Moral Values Testing in Greek Economical and Refugee Crisis

Petros Panagiopoulos

Abstract: Greece, a country that is geographically at a crossroads of regions and cultures, East and West, North and South, was at the heart of a deep economic crisis 10 years ago. The Greeks saw their family income drop dramatically and unemployment soared as well. In the meantime, the country had already become a staging ground for a significant number of people from so-called Third World countries, who were looking for a better future for themselves and their families in Europe because of war, political instability, or poverty in countries they came from. The peak of refugee and migration flows in 2015-2016 was nothing but a culmination of many people being trapped in the country as the Central European states closed their borders one after the other.

This double crisis has created a cocktail of flammable conditions on the public scene. Much of the population developed phobic syndromes and embraced conspiracy theories, according to which international centers of power decided to exterminate the country by this way. At the political level, public discourse has become increasingly radicalized, and elections have shown an increase in power of both ends of the political spectrum. For a long time, society seemed just to walk on a tight rope.

On the other hand, however, the events of either political prudence or humanitarian support for suffering people being in the country were not missing. The commitment to the European perspective (albeit diminished) and the positive attitude towards refugees and immigrants continues to constitute the other pillar of contemporary ambivalence that characterizes Greek public discourse in general. Greek society seems to be fully following the wider global environment, searching its own identity in a fluid moral background.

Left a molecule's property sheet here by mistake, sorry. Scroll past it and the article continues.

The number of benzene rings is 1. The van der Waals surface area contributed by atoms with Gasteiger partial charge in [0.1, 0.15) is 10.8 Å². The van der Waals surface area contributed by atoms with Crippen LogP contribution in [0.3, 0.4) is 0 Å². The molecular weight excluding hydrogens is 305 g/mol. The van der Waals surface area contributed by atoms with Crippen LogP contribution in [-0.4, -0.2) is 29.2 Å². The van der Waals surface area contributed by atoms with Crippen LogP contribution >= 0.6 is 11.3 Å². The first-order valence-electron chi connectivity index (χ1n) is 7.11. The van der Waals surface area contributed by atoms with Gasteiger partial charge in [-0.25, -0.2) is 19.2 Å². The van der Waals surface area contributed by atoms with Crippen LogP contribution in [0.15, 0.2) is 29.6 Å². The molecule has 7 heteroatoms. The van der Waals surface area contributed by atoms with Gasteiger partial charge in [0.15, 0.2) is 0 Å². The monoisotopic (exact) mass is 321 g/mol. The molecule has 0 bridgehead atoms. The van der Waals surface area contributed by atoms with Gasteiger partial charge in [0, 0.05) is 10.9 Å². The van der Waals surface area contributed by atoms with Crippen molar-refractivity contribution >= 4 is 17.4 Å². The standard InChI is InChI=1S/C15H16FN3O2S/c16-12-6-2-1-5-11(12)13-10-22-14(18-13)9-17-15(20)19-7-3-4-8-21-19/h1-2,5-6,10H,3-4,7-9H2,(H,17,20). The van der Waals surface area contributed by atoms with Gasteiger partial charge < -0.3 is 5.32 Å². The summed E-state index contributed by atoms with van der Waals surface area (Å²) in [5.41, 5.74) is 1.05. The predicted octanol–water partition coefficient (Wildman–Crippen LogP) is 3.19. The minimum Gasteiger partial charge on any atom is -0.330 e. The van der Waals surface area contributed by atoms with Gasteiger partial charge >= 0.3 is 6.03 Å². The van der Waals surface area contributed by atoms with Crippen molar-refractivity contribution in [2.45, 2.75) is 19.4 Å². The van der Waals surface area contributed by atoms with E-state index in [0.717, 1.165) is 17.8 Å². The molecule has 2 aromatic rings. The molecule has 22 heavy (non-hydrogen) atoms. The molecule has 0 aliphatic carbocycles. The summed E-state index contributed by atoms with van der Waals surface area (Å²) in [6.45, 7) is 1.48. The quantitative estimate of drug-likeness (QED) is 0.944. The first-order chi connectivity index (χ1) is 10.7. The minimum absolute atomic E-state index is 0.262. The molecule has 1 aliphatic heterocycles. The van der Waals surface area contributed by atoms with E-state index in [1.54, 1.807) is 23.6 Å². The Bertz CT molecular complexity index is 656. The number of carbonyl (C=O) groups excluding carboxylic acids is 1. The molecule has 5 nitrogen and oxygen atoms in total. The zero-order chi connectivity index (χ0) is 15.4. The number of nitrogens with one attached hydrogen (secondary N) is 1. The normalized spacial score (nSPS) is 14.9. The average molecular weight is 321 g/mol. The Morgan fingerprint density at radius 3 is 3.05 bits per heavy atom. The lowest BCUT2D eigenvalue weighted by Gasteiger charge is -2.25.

1504326172_tekken7_SMALL  PDF  Keywords: Refugee crisis, ethics, morality, risk society

Some years after dawn of 21st century, Greece has been caught in the vortex of a complicated (economic, social, political, and finally cultural) turbulence, which has brought about radical changes in economic situation, as well in the attitude and ideology of Greek citizens[1]. As a typical crisis form, it occurred as a rift in the grid of the current that didn’t result from the will of a section of society. For people this meant unsolved problems, unexpected and painful continuity breakdown, confusion of balance mechanisms, decrease of resources available to deal with it, that is a violent and disruptive deregulation in their life by unexpected, uncontrolled, and emotionally overwhelming external factors[2].